Brady wasn’t new to the music business as he had been in a glam rock/protopunk band called The Hollywood Brats from 1972 to 1975. Interestingly enough the bands initial name was The Queen, but obviously Freddie Mercury’s lot came along and so Eunan’s outfit were obliged to change their name. Amusingly, Brady was recruited into The Hollywood Brats through an advertisement in Melody Maker for a guitarist “drunk on scotch and Keith Richards” and funnily enough, that’s exactly how I would describe Brady’s appearance tonight. However, when I was talking to him prior to tonight’s memorable performance, I pointed out that I felt that there was a Lords Of The New Church image going on here, in reference to lead singer Stiv Bators, who was in the band as well as being in the Dead Boys.
So here we are upstairs at The Pipeline in Brighton. It’s raining outside, but nobody’s spirits have been dampened. The room is compact to say the least and so whatever happens, this is going to be an intimate affair. There’s five band members located at the back of the room and according to wikipedia the lineup is Eunan Brady, Jimi McDonald, Taj Sagoo, Michael Kane, and Andi Emm, but I suspect that this might not be the exact five blokes in front of me.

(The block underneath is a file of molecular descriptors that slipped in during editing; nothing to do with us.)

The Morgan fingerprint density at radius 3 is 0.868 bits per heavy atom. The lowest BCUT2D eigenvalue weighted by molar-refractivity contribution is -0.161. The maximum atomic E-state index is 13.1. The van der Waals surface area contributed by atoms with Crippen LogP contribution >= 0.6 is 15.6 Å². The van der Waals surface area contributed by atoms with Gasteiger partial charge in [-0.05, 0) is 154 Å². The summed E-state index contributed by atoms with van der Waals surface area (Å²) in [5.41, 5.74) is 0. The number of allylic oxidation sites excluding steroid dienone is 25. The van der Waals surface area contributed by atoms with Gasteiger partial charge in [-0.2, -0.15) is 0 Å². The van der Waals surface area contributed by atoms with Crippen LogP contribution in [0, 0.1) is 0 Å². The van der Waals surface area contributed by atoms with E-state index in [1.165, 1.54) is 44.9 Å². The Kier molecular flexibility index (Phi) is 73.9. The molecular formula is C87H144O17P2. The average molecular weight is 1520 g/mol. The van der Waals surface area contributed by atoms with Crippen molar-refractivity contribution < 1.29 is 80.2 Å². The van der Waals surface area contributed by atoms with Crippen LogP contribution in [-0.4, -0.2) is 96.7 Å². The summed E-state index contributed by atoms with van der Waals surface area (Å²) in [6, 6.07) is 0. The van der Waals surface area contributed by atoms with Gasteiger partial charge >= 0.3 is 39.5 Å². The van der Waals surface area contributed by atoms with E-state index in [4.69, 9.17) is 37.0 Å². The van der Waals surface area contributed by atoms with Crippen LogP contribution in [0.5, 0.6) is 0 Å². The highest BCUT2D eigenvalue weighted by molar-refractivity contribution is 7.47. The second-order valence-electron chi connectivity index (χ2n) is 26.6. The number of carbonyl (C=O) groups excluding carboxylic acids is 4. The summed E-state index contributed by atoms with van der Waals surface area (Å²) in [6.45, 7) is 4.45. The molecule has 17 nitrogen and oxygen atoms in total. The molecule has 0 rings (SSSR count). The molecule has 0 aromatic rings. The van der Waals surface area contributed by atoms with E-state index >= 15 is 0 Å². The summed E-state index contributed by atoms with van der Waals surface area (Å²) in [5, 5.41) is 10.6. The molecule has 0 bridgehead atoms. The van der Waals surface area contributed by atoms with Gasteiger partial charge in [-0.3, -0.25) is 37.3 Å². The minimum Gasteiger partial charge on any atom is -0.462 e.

Suffice to say that at least 40% of the band are absolutely mullered and obviously living the roots punk rock/rock’n’roll lifestyle to the full. This however wasn’t a bad thing as it gave the event a real edgy feel to their dozen song set, which included two encores!
They performed all 4 tracks for their 2015 EP ‘No Beards, No Beerguts, No Beginners’, namely ‘Imitation’, ‘Star’, ‘Sell Out’ and ‘King Drag’, and played ‘Zurich 17 (Be My Baby)’ and ‘Sick On You’ and both of which can be found of The Hollywood Brats album, with the latter also appearing on criminally underrated 1977 The Boys self-titled album.
The crowd wouldn’t let them leave and so they also gave us ‘Jet Boy’ by the New York Dolls as their first encore track and then went onto unleash their take on The Stooges ‘I Wanna Be Your Dog’ as the second encore track.